A Taste of Honey!

Italian Honey Fig Tree

Trade Gallon (3qt)
Item # 48222

2 crops each year!

Incredibly sweet figs taste great right off the tree, dried, or preserved.
Genus Ficus
Species carica
Variety 'Italian Honey'
Item Form Trade Gallon (3qt)
Zone 7 - 10
Habit Upright
Plant Height 12 ft - 15 ft
Plant Width 12 ft - 15 ft
Additional Characteristics Edible, Bird Lovers, Easy Care Plants
Foliage Color Dark Green, Medium Green
Light Requirements Full Sun
Moisture Requirements Moist,  well-drained
Resistance Disease Resistant, Drought Tolerant, Heat Tolerant, Humidity Tolerant, Pest Resistant
Soil Tolerance Normal,  loamy
Uses Containers, Border, Cuisine, Specimen
Restrictions *Due to state restrictions we cannot ship to the following:
Canada, Hawaii, Puerto Rico, Guam, Virgin Islands, Arizona
Overall Rating: 5 Stars
Average Based on 4 Reviews Write a Review
Love my Fig tree
Tami from SC wrote (February 22, 2013):
I have had my tree over 10 yrs and I now call it Frankenfig. It is huge. I have to cut it back every Feb. I had always heard you are supposed to plant it against a wall (which I did). As stated before, the spring crop isn't so much but I, too, have to harvest morning and evening with the 2nd one. The only drawback is the bees.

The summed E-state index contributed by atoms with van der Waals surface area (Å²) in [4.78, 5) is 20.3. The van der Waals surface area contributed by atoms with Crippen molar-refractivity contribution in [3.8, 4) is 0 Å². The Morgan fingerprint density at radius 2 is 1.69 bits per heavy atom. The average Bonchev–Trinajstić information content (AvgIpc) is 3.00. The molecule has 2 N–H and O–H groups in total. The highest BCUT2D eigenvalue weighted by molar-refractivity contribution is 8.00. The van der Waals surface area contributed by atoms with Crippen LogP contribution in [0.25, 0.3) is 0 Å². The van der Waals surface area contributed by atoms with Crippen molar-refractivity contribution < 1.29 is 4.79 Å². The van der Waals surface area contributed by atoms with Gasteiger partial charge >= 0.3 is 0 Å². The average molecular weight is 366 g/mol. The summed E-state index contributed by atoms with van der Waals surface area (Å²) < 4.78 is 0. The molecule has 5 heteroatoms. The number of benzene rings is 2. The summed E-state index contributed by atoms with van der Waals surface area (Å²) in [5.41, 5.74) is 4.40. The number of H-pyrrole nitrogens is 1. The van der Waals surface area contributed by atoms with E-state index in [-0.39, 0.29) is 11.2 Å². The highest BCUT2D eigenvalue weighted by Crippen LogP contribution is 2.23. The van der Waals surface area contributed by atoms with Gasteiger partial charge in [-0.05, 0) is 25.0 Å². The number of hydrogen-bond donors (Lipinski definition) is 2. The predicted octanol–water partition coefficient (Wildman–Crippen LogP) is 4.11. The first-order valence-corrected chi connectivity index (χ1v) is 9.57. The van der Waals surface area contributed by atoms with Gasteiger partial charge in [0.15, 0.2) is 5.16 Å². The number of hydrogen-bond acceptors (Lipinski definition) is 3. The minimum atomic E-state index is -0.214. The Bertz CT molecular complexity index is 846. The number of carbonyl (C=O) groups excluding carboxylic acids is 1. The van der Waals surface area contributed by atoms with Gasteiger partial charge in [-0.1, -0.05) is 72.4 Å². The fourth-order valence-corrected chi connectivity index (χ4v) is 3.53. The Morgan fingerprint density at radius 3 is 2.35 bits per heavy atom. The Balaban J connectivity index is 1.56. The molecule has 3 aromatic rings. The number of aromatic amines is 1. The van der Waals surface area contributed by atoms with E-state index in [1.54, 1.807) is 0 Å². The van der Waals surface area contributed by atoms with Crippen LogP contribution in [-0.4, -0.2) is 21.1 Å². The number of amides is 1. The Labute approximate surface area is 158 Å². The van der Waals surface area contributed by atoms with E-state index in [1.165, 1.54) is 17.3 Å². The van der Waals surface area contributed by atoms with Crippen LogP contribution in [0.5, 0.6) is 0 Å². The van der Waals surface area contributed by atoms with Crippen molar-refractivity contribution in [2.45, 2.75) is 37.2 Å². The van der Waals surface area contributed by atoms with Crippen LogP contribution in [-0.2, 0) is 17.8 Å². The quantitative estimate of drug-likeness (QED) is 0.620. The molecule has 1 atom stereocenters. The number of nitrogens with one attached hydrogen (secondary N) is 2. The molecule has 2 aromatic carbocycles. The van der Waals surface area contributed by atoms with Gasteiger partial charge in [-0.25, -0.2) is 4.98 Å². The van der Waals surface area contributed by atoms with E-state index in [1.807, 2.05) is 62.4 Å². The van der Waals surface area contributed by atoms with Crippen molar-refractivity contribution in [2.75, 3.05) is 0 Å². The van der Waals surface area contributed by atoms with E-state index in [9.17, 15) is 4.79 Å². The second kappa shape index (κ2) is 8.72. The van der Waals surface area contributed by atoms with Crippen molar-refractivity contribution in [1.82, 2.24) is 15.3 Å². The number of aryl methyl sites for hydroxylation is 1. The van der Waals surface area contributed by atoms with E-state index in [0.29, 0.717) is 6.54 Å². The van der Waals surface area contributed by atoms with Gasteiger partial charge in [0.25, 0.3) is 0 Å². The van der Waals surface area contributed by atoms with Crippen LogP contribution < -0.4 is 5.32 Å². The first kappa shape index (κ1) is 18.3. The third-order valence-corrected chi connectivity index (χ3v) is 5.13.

delicious and a no-brainer
Sharon and Bob from FL wrote (September 03, 2012):
we planted our fig tree this past April and are getting lots of delicious figs. The tree (really a bush at this point) is in a large container on our terrace, about 4 stories up.
Great fig tree
Southern farm girl from TN wrote (May 04, 2012):
I've had one of these for 4 years and it is doing great. The figs are extremely sweet and make great perserves. Plant is hardy and takes heat and cold well.
The best figs ever
Tami in the upstate from SC wrote (April 17, 2012):
I have owned my tree for a few years now. The spring crop isn't huge, but the second one is!! I have to harvest them twice a day. They are sweet as sugar, too. Plus, I have given away 6 "babies" and they are all thriving and producing. If you can't grow this one, you can't grow weeds, lol.

How many years before fruiting plants bear their first crop?

For fruiting plants such as blueberry, raspberry, blackberry, fig, honeyberry, cranberry, and grape, it takes 2 years to bear the first crop. That does not mean you may not get some fruit before then. Depending on the size and maturity of the plant shipped, you may get at least a few pieces of fruit or a small quantity produced the first year. But, by the second year, you should have your first real crop of fruit to enjoy and fruit production will increase every year thereafter.